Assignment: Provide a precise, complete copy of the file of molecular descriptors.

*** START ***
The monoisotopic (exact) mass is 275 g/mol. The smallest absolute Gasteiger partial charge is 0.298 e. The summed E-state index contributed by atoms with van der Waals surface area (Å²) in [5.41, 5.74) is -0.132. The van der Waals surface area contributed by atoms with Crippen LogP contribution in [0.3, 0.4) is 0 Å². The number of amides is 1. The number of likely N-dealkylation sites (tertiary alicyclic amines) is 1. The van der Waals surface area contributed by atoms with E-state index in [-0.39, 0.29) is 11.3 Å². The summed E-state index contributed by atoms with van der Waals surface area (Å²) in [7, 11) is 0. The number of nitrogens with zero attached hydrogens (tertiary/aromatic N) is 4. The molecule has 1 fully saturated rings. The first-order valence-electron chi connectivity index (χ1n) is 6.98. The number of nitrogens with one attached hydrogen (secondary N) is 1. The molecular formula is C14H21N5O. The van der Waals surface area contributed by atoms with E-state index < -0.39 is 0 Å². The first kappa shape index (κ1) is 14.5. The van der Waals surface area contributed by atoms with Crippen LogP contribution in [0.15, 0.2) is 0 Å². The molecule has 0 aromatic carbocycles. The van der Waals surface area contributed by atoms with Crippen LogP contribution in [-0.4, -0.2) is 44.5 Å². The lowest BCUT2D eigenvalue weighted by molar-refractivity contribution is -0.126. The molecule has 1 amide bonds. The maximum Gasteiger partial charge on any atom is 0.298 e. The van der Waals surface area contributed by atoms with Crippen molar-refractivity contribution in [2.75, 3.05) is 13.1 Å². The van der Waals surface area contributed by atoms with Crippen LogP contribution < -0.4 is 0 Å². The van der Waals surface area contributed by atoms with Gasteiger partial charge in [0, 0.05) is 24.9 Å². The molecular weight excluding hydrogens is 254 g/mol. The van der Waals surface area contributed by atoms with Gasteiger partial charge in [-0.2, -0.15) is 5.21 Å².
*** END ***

The monoisotopic (exact) mass is 275 g/mol. The smallest absolute Gasteiger partial charge is 0.298 e. The summed E-state index contributed by atoms with van der Waals surface area (Å²) in [5.41, 5.74) is -0.132. The van der Waals surface area contributed by atoms with Crippen LogP contribution in [0.3, 0.4) is 0 Å². The number of amides is 1. The number of likely N-dealkylation sites (tertiary alicyclic amines) is 1. The van der Waals surface area contributed by atoms with E-state index in [-0.39, 0.29) is 11.3 Å². The summed E-state index contributed by atoms with van der Waals surface area (Å²) in [7, 11) is 0. The number of nitrogens with zero attached hydrogens (tertiary/aromatic N) is 4. The molecule has 1 fully saturated rings. The first-order valence-electron chi connectivity index (χ1n) is 6.98. The number of nitrogens with one attached hydrogen (secondary N) is 1. The molecular formula is C14H21N5O. The van der Waals surface area contributed by atoms with E-state index < -0.39 is 0 Å². The first kappa shape index (κ1) is 14.5. The van der Waals surface area contributed by atoms with Crippen LogP contribution in [0.15, 0.2) is 0 Å². The molecule has 0 aromatic carbocycles. The van der Waals surface area contributed by atoms with Crippen LogP contribution in [-0.4, -0.2) is 44.5 Å². The lowest BCUT2D eigenvalue weighted by molar-refractivity contribution is -0.126. The molecule has 1 amide bonds. The maximum Gasteiger partial charge on any atom is 0.298 e. The van der Waals surface area contributed by atoms with Crippen molar-refractivity contribution in [2.75, 3.05) is 13.1 Å². The van der Waals surface area contributed by atoms with Crippen LogP contribution < -0.4 is 0 Å². The van der Waals surface area contributed by atoms with Gasteiger partial charge in [0, 0.05) is 24.9 Å². The molecular weight excluding hydrogens is 254 g/mol. The van der Waals surface area contributed by atoms with Gasteiger partial charge in [-0.2, -0.15) is 5.21 Å².